Set in Italy in the 1800s, the story is about the contessa Carolina slowly losing her sight. She tells her husband Pietro before their wedding but he doesn’t believe her. Neither do her parents. The only person who takes her seriously is her childhood friend, the quirky inventor Turri. He invents a writing machine—a prototype for the typewriter—so she can still send notes to her friends and family. The gift triggers a love affair that doesn’t end the way we’d like but perhaps the only way it could.
The 206-page novel’s plot may be slight but the characters have emotional weight. Carolina is quite an independent girl for her time and accepts her plight with an admirable lack of self-pity. Turri is a singular character, not overtly romantic but sweet in his reticent ways. Pietro, however, starts out dashing but ends up rather hypocritical.
Wallace doesn’t need a lot of pages to impress with eloquent language that reminds us of the beauty that surrounds us every day. The following describes Carolina’s joy from getting a custom-made dress when she’s six year old:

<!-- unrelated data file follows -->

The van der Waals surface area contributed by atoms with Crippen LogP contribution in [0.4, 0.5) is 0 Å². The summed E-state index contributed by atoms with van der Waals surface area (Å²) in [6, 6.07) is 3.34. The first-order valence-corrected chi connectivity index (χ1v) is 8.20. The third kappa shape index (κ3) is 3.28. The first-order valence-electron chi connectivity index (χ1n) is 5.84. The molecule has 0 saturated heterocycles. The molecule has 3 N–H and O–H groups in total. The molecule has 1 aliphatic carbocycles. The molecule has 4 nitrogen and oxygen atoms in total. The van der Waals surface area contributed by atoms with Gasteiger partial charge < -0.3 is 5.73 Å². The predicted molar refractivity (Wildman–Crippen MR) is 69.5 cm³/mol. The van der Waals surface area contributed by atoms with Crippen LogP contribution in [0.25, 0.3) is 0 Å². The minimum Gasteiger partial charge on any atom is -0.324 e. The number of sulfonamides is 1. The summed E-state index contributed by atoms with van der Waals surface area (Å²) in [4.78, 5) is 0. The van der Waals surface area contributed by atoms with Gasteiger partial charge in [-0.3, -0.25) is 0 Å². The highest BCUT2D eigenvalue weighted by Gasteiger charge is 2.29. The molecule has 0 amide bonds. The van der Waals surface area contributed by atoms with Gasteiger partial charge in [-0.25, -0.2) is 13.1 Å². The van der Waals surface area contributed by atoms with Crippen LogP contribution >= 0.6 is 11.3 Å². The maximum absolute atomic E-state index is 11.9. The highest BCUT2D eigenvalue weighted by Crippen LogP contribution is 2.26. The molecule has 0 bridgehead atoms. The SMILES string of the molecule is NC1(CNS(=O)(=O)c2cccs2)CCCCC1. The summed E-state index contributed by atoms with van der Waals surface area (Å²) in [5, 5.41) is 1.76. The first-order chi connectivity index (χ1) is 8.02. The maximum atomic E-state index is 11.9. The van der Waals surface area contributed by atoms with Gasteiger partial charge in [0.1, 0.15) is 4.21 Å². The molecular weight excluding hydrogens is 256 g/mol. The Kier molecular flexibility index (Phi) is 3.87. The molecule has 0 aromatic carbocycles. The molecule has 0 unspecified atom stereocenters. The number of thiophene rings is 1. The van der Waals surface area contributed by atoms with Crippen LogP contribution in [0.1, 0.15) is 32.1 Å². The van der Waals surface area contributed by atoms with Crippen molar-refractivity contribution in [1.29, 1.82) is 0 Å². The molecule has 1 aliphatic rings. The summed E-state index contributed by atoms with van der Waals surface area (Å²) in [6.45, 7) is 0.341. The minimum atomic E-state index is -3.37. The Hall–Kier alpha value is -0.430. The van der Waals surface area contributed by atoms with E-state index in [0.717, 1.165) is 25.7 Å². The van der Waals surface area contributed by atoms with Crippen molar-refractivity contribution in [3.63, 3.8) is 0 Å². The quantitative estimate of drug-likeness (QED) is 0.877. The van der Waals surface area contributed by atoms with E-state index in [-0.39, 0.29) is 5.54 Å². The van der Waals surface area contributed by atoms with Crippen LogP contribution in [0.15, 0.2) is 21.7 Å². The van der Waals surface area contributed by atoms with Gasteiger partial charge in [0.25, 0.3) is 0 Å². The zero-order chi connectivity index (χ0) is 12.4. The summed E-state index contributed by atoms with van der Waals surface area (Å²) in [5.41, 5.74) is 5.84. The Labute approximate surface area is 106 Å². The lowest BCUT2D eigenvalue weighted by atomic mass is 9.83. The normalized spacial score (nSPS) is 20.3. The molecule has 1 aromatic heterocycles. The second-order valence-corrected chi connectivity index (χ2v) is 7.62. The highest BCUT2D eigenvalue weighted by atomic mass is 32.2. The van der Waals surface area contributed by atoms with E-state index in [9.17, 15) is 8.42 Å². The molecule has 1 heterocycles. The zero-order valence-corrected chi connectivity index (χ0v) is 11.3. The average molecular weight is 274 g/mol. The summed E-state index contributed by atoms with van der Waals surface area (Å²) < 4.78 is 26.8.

When the gown was complete, three days before the party, Carolina worried that she might die of joy. The old woman hung it on her wardrobe, where it shone in the morning sun like a piece of the sky. For those three nights, Carolina slept only fitfully. Often she crept out of bed to make certain by touch that the gown was still there and that she was not being misinformed by her dreams.
Though no longer a little girl, I suddenly wanted a dress just like that.
When Carolina could no longer see beautiful things, Wallace makes us feel the loss, but she also makes us grateful we can still experience the pleasure of a good book.